Last weekend I spent $35 on what is basically a giant crayon formulated to make my face glow like a just-kissed schoolgirl, or a Swiss milkmaid schlepping pails of cream through the Alps.
This overpriced (but totally worth it -- Je t'adore, Francois Nars!) purchase, plus the search for an age-appropriate 15th birthday gift for my glossed-up sister, started me thinking about my relationship with makeup.
It starts with my mother. My mother without lacquered nails and a full face of makeup is like the Yeti -- evasive, almost fabled, occasionally glimpsed but never captured on film. Perhaps her vanity stems from her background in opera: Professionally trained, Mom was still performing regularly in local stage productions and fancy restaurants when my brother and I were children in the early 1980s. She was beautiful: petite; tanned to the color of honey; bright, clear eyes; teeth like peppermint Chiclets. By then she'd amassed enough costume jewelry, evening gowns, cosmetics and wigs to outfit an entire college theater department, and I was free to rummage through them whenever I pleased. My favorite was a blonde hairpiece which I would fasten to the back of my head and dream that my short, frizzy mop had grown into a curtain of silky ringlets. Then I'd fish a couple of rhinestone bracelets from the sparkly heap, hold them up against my teeth and pretend they were braces. I couldn't wait to be a teenager, with long hair and real braces. Nothing fancy -- I wasn't aiming too high -- I just wanted to be...pretty.
Sometimes I'd lure my little brother into the dress-up game when our mother wasn't home. He was indifferent about the turquoise taffeta gown, but he seemed to enjoy the Quiet Coral lipstick I would smear in a sloppy ring around his mouth. (It must have been the taste of wax that excited him; He'd only recently given up eating crayons.) One time Mom walked in on us and she scolded me, laughing, "If he turns out gay I'm coming after you." He's not gay, but he does go through a lot of ChapStick.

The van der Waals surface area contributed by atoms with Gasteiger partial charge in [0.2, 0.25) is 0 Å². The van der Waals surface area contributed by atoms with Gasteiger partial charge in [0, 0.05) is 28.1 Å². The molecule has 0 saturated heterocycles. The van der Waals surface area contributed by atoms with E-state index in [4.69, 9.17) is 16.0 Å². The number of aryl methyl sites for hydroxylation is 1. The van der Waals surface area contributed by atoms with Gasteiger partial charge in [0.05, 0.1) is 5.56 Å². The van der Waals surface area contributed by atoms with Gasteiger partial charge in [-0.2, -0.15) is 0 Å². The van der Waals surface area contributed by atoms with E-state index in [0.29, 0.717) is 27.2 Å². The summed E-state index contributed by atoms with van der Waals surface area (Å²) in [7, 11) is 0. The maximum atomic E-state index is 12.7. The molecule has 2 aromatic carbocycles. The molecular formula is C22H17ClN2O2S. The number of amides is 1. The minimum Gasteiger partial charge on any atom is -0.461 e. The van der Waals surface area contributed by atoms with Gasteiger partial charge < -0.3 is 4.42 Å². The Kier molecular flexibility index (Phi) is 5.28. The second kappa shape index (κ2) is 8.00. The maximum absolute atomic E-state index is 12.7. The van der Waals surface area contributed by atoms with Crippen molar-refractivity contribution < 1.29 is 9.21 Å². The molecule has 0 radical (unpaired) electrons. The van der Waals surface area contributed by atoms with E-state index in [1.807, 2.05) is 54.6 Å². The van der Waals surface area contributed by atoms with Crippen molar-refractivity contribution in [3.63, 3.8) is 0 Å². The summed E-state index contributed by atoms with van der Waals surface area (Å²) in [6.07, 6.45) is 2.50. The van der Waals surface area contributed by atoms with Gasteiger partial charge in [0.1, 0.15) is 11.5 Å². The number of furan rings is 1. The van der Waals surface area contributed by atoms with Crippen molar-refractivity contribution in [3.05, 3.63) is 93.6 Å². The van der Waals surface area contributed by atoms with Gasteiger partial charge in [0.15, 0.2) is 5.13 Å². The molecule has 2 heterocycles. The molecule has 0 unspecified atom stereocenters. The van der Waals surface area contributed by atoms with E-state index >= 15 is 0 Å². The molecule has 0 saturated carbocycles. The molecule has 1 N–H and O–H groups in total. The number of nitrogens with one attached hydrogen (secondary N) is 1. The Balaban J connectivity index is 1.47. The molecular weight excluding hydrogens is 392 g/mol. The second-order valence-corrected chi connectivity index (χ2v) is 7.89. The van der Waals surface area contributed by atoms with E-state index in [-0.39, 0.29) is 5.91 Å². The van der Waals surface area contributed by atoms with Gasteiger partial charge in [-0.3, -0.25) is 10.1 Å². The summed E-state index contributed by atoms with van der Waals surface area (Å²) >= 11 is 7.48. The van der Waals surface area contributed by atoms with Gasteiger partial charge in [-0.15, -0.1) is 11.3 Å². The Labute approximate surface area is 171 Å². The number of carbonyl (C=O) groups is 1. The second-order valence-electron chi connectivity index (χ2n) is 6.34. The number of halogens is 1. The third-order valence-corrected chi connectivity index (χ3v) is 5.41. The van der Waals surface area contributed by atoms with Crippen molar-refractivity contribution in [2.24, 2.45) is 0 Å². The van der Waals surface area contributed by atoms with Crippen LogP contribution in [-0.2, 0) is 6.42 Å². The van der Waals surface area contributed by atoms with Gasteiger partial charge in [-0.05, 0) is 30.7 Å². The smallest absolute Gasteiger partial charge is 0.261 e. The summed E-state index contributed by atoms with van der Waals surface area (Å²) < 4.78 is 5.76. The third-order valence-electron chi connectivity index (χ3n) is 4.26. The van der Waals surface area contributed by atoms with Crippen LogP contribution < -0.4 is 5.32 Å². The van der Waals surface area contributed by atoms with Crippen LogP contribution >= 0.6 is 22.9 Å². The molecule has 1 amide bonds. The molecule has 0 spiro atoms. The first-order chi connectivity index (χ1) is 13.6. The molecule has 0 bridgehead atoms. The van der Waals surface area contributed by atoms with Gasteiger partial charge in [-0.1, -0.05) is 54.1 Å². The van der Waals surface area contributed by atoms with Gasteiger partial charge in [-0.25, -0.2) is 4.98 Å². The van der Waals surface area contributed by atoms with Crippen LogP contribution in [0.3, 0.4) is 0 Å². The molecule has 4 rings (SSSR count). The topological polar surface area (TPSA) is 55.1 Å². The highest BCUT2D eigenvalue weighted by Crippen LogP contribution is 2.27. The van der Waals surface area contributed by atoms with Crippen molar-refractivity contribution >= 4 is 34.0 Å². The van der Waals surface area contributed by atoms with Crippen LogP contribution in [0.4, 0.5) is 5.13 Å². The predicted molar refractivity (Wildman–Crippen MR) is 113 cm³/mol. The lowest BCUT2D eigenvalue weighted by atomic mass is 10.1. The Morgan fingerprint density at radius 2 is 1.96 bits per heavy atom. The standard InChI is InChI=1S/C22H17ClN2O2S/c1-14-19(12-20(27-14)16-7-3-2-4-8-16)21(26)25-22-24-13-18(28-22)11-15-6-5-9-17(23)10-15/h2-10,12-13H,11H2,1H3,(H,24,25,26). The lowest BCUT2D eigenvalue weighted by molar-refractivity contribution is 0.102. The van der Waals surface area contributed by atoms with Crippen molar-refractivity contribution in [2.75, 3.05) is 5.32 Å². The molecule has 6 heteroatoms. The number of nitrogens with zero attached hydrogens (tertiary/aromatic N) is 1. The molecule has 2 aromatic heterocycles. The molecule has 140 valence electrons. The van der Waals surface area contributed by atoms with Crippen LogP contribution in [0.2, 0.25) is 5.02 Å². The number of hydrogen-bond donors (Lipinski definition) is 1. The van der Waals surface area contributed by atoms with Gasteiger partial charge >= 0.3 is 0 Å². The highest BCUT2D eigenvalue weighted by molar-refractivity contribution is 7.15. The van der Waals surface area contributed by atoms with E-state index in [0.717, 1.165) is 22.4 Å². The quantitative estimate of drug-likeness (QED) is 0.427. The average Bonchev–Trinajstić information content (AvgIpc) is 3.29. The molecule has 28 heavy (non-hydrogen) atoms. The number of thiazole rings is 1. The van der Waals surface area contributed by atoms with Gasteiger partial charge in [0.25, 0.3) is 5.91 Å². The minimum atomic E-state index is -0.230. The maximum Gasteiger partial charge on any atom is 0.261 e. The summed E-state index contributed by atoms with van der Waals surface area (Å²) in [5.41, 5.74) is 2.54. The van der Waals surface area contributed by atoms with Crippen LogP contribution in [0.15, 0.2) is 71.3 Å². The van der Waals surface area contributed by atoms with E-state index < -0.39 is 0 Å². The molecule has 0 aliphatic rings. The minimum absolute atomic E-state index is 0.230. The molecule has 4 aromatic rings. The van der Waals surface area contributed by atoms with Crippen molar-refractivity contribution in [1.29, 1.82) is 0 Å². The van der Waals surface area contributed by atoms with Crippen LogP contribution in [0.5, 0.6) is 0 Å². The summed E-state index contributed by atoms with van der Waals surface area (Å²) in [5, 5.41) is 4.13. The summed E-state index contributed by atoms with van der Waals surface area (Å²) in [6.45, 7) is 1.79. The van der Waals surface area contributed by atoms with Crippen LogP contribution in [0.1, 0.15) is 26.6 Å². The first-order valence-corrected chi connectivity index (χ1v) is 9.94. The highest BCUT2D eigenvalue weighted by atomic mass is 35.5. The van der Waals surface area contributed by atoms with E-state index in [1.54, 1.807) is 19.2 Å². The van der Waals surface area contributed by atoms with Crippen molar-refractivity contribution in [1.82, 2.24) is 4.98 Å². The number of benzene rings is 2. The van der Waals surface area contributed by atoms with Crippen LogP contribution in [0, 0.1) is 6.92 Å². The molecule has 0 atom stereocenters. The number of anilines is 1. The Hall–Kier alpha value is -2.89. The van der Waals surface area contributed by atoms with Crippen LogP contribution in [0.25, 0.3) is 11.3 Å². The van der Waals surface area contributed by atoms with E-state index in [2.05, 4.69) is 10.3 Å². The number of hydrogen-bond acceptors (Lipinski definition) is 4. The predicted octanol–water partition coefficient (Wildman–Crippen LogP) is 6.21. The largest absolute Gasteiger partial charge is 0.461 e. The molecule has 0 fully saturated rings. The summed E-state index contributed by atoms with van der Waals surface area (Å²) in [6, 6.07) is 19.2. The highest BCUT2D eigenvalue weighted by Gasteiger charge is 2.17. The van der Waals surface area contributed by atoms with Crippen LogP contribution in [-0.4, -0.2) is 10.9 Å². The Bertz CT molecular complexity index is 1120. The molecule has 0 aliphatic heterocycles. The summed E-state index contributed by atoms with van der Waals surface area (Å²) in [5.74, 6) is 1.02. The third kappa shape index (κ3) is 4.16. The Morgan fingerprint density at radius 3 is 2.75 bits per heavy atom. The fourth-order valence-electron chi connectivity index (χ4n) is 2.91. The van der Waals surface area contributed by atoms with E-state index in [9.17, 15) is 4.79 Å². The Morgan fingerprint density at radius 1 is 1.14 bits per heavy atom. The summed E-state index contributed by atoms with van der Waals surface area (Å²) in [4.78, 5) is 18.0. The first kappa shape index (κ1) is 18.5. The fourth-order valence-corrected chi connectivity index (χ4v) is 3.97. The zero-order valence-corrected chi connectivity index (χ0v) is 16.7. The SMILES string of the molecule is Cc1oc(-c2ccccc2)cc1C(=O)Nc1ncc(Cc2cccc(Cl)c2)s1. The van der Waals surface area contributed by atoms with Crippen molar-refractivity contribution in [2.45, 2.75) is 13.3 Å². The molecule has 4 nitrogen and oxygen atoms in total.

Around the 6th grade my mother became obsessed with keeping up my appearance. While other girls wept each morning over the mascaras and lip glosses they were not allowed to wear, she would chase me toward the school bus stop with a fluffy brush in her hand shouting, "You're so pale! Just let me put a little color on your cheeks!!!" I was mortified, both by the public spectacle and the dirty bronze stain across my face. I didn't look healthy, I looked like a neglected child.
Twenty years later my mother is still quite attractive. Considering all the hours she's baked in the sun, basted in Bain de Soleil from head to toe, she's very well preserved. But it must be said that the woman wears too much makeup -- spidery lashes, bright streaks of eye shadow, cheeks dusted with that same muddy bronzer. It's partly that she thinks the makeup makes her look younger, and partly that she's far-sighted and doesn't keep her glasses near the bathroom mirror. Once in a while I urge her to tone down the war paint, but usually I leave it alone. She's 56, she's not going to change now.
And on the other cheek there's me: I've always felt the purpose of makeup is to fine-tune what nature gave you, not to pave over it with the colors of the rainforest. I use a little makeup to smooth out my complexion, brighten my cheeks, darken my lashes. Once in a while I'll dress up my eyes with a dab of pink shadow. But to me "Doll Face" is a figure of speech, not something to strive for.
To be clear: I own a bucket of makeup. Been collecting it for years. I'm an artist; Pots of cream shadow and lipgloss are as alluring to me now as fingerpaints were in preschool, and I still prefer products I can apply with my hands over those that need a brush. Once in a while I'll get suckered into something hot-for-the-season, but invariably I look awkward wearing it -- either like a 5-year-old who got into Mommy's makeup drawer or an 85-year-old abusing the rouge. Call me a Plain Jane; I just think my mouth is pink enough already. To wear anything besides Vaseline feels like cheating.
So if anybody wants to play dress-up, come on over. I've got lots of fun stuff to share and plenty of practice painting faces -- both girls and boys. Just don't use up my Vaseline. And keep your bronzer to yourself.